Play Live Radio
Next Up:
0:00 0:00
Available On Air Stations

Highlights From The 1964 Newport Jazz Festival

This weekend, NPR Music is going to the 56th anniversary edition of the CareFusion Newport Jazz Festival to stream concerts live online, and record others for on-demand listening. It's an event with a long legacy of great music — really, the first of its kind — and that continues in 2010. You can see and hear it all unfold at

For this week's Take Five, we're exploring a bit of that legacy. Founded in 1954, the festival was around for some of the now-mythic days of jazz, including the late '50s and early-mid 1960s. Founder George Wein and his team regularly booked living legends and heroes-in-the-making to come up to idyllic, seaside Rhode Island and give thrilling summer concerts. It makes for an astounding historical register; even better, there's a lot of great music captured from the event.

Last year, concert archivists Wolfgang's Vault came into possession of the entire set of official recordings from the Newport Jazz Festival. They've been slowly restoring, researching and releasing digital archives of that collection for free online streaming and paid downloads. We've chosen just a small slice of that: highlights from the 1964 event, recently made available at Wolfgang's Vault. As you can hear, new sounds were in the air, giants were on stage and crowds loved it.

Copyright 2024 NPR. To see more, visit

Highlights From The 1964 Newport Jazz Festival

Sarah Vaughan

There are plenty of good jazz singers with talent to spare. But great jazz singers? They've got something else: an eminent musicality, a sort of conviction, an ability to sell anyone their vision for a song. Sarah Vaughan's balladic take on "Fly Me To The Moon" is time-stoppingly slow. But she delivers with such gritty intensity, and power, that we're left hanging onto every note. Deftly accompanied by the Bob James trio, Vaughan headlined the Sunday lineup at the 1964 Newport Jazz Festival, and held a captive audience in the palm of her hand -- you can hear the clicks of eager cameras in the spaces between notes. Greatness: confirmed.

Stan Getz Quartet feat. Astrud Gilberto

The bossa nova craze which swept over the U.S. in the early 1960s reached an apex with the release of the collaborative album Getz/Gilberto -- and its hit single, "The Girl From Ipanema." So when tenor saxophonist Stan Getz, already a jazz star, played the 1964 Newport Jazz Festival, anticipation was high. Among several special guests -- Chet Baker! -- was vocalist Astrud Gilberto, who sang on the studio recording of "Ipanema." And when she launched into "Tall, and tan, and young and lovely," you can hear the approving wave of recognition. The rest is Getz's understated solo, a young Gary Burton comping tactfully on vibraphone and a delighted audience.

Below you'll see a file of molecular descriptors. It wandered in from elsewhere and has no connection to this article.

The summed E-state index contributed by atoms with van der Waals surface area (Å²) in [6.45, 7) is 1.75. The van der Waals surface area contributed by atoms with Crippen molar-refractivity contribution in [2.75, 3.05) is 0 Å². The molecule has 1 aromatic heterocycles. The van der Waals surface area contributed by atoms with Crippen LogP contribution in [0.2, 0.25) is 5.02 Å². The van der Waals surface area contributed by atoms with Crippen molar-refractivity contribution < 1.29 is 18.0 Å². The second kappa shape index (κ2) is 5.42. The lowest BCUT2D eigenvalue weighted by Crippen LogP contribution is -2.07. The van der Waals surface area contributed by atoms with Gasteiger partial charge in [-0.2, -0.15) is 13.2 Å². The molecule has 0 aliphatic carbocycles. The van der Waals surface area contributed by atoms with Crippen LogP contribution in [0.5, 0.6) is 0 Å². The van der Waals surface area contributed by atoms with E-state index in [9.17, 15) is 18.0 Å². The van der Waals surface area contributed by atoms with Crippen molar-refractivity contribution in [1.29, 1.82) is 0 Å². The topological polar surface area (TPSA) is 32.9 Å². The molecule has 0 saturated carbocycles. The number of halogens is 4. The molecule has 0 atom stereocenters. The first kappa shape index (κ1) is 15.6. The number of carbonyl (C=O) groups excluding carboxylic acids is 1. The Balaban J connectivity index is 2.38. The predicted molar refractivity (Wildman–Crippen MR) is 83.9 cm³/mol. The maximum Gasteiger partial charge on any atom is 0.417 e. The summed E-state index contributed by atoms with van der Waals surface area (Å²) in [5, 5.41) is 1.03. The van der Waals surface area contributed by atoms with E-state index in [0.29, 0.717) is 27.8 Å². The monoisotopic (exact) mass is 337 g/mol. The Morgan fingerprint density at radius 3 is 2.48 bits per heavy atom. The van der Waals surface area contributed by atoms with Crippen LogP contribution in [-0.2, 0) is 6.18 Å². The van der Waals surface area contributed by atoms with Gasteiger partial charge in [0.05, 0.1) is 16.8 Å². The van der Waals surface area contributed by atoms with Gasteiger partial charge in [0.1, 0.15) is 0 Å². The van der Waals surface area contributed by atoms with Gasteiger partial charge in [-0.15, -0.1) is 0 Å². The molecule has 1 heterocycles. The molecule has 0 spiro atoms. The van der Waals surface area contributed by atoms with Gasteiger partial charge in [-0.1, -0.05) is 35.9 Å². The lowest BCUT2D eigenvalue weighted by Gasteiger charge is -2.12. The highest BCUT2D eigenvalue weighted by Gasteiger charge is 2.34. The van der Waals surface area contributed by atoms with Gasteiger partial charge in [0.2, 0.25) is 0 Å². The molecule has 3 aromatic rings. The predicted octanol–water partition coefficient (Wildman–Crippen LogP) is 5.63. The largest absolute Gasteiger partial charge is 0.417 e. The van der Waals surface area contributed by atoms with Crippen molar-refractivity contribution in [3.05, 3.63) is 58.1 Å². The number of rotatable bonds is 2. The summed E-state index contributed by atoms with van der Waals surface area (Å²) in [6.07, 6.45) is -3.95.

Max Roach Quartet

In 1960, as the Civil Rights Movement hit critical mass, drummer Max Roach recorded We Insist! Freedom Now Suite, an LP-length work which drew inspiration from the entirety of African American history. Besides its sociopolitical statement, it was also his masterpiece album, featuring Booker Little, Coleman Hawkins and Abbey Lincoln singing (and screaming) powerful words from Oscar Brown, Jr. Lincoln was there when Max Roach reprised the entire Freedom Now Suite at the 1964 Newport Jazz Festival. She doesn't appear much on "Tears For Johannesburg" -- dedicated to the Sharpeville Massacre of 1960 -- but Roach and his band do lay down a snappy, open, 5/4 groove for hard blowing. Everybody in the band (Lonnie Liston Smith on piano, Clifford Jordan on tenor, Eddie Kahn on bass) gets a solo, and it's as potent musically as it is otherwise.

Ben Webster and Friends

Here's a blast from the past, even for 1964. Not that Ben Webster, Buck Clayton, Slam Stewart and the rest of the all-star staged jam session were anything close to passe, as this recording of "Perdido" proves. It's just that some of these folks had made their names in jazz a decade or two earlier. But here they are, blowing the lights out: muted trombonist Al Grey, the ever-versatile pianist Sir Charles Thompson, hard-swinging drummer Ben Riley, ever-classy trumpeter Clayton and bassist Slam Stewart, with one of his trademark virtuosic bowed and voiced solos. And of course, there's Webster, a titan of his art. He comes in gruff and hoarse, a daring roar of a solo. They don't make 'em like that much any more.

Dave Brubeck Quartet

Dave Brubeck waxed his greatest hits in recording studios, including polite odd-meter experiments like "Take Five" and "Blue Rondo a la Turk." But Dave Brubeck live is a different animal, much looser and full of gutsy swing. After all, here's a man who rose to fame in nightclubs, and on tours of college campuses across the country. His "classic" quartet — the same unit which recorded Time Out — was at Newport in 1964, and they stretch out at length on the standard "Pennies From Heaven." Dig Paul Desmond's floating, time-stretching sound on alto sax, and Brubeck's rousing two-handed chord blocks. Brubeck really brought it live, and still does: He returns to the 2010 Newport Jazz Festival to perform with Wynton Marsalis' band.

Patrick Jarenwattananon